This classic '80s movie starring Bill Murray takes on Charles Dickens’ A Christmas Carol, with lots more edge than the original. We love following cold-hearted television executive Frank Cross as he learns the true meaning of the holidays, especially when Murray is just being himself. We’re not going to lie. This movie can be a little dated, but it’s in a fun way. Warning: There are some exposed nipples in case you are watching with family.
Both the 1994 version (with Winona Ryder and Kirsten Dunst) and 1933 version (with Katharine Hepburn) are absolutely delightful and open with Marmee and her daughters celebrating a warm and funny but modest Christmas. This is hands down one of the best coming-of-age stories and a total classic that can give you a rest from Miracle on 34th Street or It’s a Wonderful Life.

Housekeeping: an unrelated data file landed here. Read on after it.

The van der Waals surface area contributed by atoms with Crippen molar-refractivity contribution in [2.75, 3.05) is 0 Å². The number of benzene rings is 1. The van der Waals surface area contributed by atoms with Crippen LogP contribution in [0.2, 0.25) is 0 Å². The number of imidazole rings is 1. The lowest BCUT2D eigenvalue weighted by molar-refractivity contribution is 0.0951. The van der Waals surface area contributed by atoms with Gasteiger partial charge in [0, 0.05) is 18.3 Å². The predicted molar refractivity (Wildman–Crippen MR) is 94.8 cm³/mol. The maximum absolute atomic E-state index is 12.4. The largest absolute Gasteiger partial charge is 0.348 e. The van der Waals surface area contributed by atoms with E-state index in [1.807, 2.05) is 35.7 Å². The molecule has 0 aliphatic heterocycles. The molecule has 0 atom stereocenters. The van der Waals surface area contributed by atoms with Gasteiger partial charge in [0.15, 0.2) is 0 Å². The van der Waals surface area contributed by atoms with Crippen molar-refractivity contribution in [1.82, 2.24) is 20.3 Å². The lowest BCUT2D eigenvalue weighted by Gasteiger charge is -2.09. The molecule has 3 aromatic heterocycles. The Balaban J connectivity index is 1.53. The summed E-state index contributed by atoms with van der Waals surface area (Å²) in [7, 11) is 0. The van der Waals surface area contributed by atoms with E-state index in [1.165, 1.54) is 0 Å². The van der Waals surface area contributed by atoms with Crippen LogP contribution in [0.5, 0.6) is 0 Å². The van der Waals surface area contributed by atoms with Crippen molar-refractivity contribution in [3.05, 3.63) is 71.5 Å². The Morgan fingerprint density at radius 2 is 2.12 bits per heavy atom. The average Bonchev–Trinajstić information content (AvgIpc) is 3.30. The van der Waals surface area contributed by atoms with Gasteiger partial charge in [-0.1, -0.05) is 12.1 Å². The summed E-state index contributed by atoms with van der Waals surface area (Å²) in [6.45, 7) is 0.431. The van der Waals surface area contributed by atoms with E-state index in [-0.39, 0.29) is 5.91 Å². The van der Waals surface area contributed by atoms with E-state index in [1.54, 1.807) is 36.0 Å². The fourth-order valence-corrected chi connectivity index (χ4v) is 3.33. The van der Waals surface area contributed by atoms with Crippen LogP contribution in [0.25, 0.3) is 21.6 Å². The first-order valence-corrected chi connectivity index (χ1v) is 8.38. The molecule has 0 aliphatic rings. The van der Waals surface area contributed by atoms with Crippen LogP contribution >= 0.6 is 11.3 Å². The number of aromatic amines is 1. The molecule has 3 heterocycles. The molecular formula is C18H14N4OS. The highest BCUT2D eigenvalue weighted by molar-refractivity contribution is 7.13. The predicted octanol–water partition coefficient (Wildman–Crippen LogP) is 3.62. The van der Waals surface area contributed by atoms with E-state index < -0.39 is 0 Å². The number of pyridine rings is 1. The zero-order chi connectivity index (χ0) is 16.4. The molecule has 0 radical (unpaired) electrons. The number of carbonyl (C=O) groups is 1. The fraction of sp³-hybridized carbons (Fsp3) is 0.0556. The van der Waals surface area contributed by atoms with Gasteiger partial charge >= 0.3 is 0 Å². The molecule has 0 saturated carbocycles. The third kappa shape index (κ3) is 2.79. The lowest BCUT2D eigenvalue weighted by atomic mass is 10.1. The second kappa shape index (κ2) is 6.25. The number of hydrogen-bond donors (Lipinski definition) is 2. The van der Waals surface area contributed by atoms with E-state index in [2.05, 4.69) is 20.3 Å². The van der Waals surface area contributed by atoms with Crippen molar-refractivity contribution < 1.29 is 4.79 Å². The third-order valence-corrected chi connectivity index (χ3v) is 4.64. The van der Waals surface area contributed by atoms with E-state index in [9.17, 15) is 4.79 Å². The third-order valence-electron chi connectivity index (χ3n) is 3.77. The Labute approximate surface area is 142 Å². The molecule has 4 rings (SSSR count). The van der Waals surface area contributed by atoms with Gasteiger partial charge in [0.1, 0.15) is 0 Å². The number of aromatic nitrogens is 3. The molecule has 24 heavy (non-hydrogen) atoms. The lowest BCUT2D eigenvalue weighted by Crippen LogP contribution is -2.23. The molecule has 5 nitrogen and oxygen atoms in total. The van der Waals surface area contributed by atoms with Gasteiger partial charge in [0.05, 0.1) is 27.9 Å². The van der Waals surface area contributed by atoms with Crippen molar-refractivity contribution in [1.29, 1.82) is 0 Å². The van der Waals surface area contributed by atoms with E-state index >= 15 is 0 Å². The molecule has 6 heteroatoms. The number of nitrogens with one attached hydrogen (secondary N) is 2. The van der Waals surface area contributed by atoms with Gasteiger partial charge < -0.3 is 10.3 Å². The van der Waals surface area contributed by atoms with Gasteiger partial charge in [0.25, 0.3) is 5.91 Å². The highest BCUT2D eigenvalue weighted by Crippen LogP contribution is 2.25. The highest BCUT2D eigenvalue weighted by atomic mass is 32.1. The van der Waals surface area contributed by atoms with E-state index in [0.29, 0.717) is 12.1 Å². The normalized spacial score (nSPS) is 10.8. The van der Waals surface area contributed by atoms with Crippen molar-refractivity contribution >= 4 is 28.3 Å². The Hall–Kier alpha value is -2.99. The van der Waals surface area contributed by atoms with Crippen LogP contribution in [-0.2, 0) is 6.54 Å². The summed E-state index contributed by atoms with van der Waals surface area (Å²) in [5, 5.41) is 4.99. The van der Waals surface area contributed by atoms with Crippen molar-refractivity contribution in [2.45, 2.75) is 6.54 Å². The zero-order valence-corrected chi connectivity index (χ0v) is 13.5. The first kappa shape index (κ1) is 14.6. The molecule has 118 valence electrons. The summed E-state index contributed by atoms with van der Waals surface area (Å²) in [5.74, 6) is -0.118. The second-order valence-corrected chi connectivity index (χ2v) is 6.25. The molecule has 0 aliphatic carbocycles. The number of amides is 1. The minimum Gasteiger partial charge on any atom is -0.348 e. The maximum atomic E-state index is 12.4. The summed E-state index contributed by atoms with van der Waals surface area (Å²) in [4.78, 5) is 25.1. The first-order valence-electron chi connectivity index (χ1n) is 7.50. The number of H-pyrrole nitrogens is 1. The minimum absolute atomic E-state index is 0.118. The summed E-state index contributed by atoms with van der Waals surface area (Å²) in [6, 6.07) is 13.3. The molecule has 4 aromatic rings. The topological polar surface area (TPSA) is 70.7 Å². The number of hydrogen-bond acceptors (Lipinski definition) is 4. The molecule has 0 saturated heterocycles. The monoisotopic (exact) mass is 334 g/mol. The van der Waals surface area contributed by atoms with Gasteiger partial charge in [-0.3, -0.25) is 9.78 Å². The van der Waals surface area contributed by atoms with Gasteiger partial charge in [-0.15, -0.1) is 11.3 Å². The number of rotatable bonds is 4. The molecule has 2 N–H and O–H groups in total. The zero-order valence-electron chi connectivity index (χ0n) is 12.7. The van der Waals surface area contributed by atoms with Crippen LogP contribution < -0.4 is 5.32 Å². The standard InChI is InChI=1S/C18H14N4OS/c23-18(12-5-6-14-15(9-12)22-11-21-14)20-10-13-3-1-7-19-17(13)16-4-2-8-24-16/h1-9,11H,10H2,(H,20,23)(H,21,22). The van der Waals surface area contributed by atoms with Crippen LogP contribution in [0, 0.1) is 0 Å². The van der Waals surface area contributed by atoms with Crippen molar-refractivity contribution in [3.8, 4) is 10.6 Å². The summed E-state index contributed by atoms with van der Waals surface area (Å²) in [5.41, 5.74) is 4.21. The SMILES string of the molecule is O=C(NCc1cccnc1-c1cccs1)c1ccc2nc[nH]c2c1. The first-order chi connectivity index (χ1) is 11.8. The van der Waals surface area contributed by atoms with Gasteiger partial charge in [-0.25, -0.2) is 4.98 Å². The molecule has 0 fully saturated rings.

We’re not going to lie. This movie has a lot of haters. But it also has a small cult following who swear by it every Christmas. Released in 1994 to terrible reviews, Mixed Nuts has an ensemble cast of rising stars that include Adam Sandler, Juliette Lewis and Jon Stewart. Starring Steve Martin, the movie follows a zany Christmas Eve night at a suicide hotline call center in LA. You might love it; you might hate it, but either way, the original French version, Le père Noël est une ordure, is a foreign-film classic.
How about a Christmas movie about Irish hit men? The 2008 film In Bruges stars Colin Farrell and Brendan Gleeson in a black comedy that was lauded for its acting and its screenplay. While Christmas is only mentioned a couple of times by the characters, the feeling of the season is central to the mood of the movie, and we think it’s a new holiday classic for sure.
Let’s go all the way back to 1183 when Henry II was celebrating Christmas in medieval France while trying to figure out who was going to get the throne next. This 1968 film is filled with acting powerhouses — including Peter O’Toole, Katharine Hepburn and Anthony Hopkins as Richard the Lionheart — and won a bunch of Academy Awards when it was released, including a Best Actress statue for Hepburn. Don’t miss this forgotten classic.